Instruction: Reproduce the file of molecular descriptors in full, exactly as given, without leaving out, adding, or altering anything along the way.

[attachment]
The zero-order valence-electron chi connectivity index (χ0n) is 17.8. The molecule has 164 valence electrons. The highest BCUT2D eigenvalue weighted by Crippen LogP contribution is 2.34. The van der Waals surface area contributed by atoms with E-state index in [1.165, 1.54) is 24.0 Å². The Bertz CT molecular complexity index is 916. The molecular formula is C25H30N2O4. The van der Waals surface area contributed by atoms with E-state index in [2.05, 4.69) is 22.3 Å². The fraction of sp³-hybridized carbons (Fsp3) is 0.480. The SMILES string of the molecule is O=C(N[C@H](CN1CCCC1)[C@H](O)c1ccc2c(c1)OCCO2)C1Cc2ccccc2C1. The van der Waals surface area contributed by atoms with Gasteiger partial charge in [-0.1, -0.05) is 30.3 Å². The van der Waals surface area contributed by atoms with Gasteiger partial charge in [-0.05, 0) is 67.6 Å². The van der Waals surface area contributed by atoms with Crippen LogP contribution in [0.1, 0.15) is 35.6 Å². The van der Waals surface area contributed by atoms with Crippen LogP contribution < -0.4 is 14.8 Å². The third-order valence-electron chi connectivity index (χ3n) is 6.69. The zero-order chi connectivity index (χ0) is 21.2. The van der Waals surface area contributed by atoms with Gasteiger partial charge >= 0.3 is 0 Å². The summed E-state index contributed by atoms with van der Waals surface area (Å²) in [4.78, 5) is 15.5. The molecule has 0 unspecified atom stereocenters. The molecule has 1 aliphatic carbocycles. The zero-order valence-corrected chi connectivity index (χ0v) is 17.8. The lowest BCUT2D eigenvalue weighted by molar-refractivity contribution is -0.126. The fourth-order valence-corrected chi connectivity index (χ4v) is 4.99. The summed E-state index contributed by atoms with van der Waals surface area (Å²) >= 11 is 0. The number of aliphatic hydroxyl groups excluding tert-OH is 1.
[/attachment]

The zero-order valence-electron chi connectivity index (χ0n) is 17.8. The molecule has 164 valence electrons. The highest BCUT2D eigenvalue weighted by Crippen LogP contribution is 2.34. The van der Waals surface area contributed by atoms with E-state index in [1.165, 1.54) is 24.0 Å². The Bertz CT molecular complexity index is 916. The molecular formula is C25H30N2O4. The van der Waals surface area contributed by atoms with E-state index in [2.05, 4.69) is 22.3 Å². The fraction of sp³-hybridized carbons (Fsp3) is 0.480. The SMILES string of the molecule is O=C(N[C@H](CN1CCCC1)[C@H](O)c1ccc2c(c1)OCCO2)C1Cc2ccccc2C1. The van der Waals surface area contributed by atoms with Gasteiger partial charge in [-0.1, -0.05) is 30.3 Å². The van der Waals surface area contributed by atoms with Gasteiger partial charge in [-0.05, 0) is 67.6 Å². The van der Waals surface area contributed by atoms with Crippen LogP contribution in [0.1, 0.15) is 35.6 Å². The van der Waals surface area contributed by atoms with Crippen LogP contribution < -0.4 is 14.8 Å². The third-order valence-electron chi connectivity index (χ3n) is 6.69. The zero-order chi connectivity index (χ0) is 21.2. The van der Waals surface area contributed by atoms with Gasteiger partial charge >= 0.3 is 0 Å². The summed E-state index contributed by atoms with van der Waals surface area (Å²) in [4.78, 5) is 15.5. The molecule has 0 unspecified atom stereocenters. The molecule has 1 aliphatic carbocycles. The zero-order valence-corrected chi connectivity index (χ0v) is 17.8. The lowest BCUT2D eigenvalue weighted by molar-refractivity contribution is -0.126. The fourth-order valence-corrected chi connectivity index (χ4v) is 4.99. The summed E-state index contributed by atoms with van der Waals surface area (Å²) >= 11 is 0. The number of aliphatic hydroxyl groups excluding tert-OH is 1.